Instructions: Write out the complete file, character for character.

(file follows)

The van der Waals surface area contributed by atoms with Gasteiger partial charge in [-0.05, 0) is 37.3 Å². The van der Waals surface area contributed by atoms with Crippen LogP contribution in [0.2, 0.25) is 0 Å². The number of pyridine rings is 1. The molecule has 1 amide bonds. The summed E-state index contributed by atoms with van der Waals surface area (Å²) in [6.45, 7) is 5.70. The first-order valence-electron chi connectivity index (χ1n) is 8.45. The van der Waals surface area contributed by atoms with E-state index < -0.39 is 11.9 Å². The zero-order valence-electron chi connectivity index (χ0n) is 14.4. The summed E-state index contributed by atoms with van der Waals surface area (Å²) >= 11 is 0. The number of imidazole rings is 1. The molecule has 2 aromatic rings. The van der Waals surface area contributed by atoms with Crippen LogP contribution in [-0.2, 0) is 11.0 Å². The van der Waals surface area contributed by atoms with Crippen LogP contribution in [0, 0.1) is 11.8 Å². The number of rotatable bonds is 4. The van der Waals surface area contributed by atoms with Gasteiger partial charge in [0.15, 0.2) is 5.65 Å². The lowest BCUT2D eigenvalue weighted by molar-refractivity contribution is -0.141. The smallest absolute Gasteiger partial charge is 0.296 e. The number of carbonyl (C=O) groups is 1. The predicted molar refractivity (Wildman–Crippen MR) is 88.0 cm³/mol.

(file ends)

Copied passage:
The van der Waals surface area contributed by atoms with Gasteiger partial charge in [-0.05, 0) is 37.3 Å². The van der Waals surface area contributed by atoms with Crippen LogP contribution in [0.2, 0.25) is 0 Å². The number of pyridine rings is 1. The molecule has 1 amide bonds. The summed E-state index contributed by atoms with van der Waals surface area (Å²) in [6.45, 7) is 5.70. The first-order valence-electron chi connectivity index (χ1n) is 8.45. The van der Waals surface area contributed by atoms with E-state index < -0.39 is 11.9 Å². The zero-order valence-electron chi connectivity index (χ0n) is 14.4. The summed E-state index contributed by atoms with van der Waals surface area (Å²) >= 11 is 0. The number of imidazole rings is 1. The molecule has 2 aromatic rings. The van der Waals surface area contributed by atoms with Crippen LogP contribution in [-0.2, 0) is 11.0 Å². The van der Waals surface area contributed by atoms with Crippen LogP contribution in [0, 0.1) is 11.8 Å². The number of rotatable bonds is 4. The van der Waals surface area contributed by atoms with Gasteiger partial charge in [0.15, 0.2) is 5.65 Å². The lowest BCUT2D eigenvalue weighted by molar-refractivity contribution is -0.141. The smallest absolute Gasteiger partial charge is 0.296 e. The number of carbonyl (C=O) groups is 1. The predicted molar refractivity (Wildman–Crippen MR) is 88.0 cm³/mol.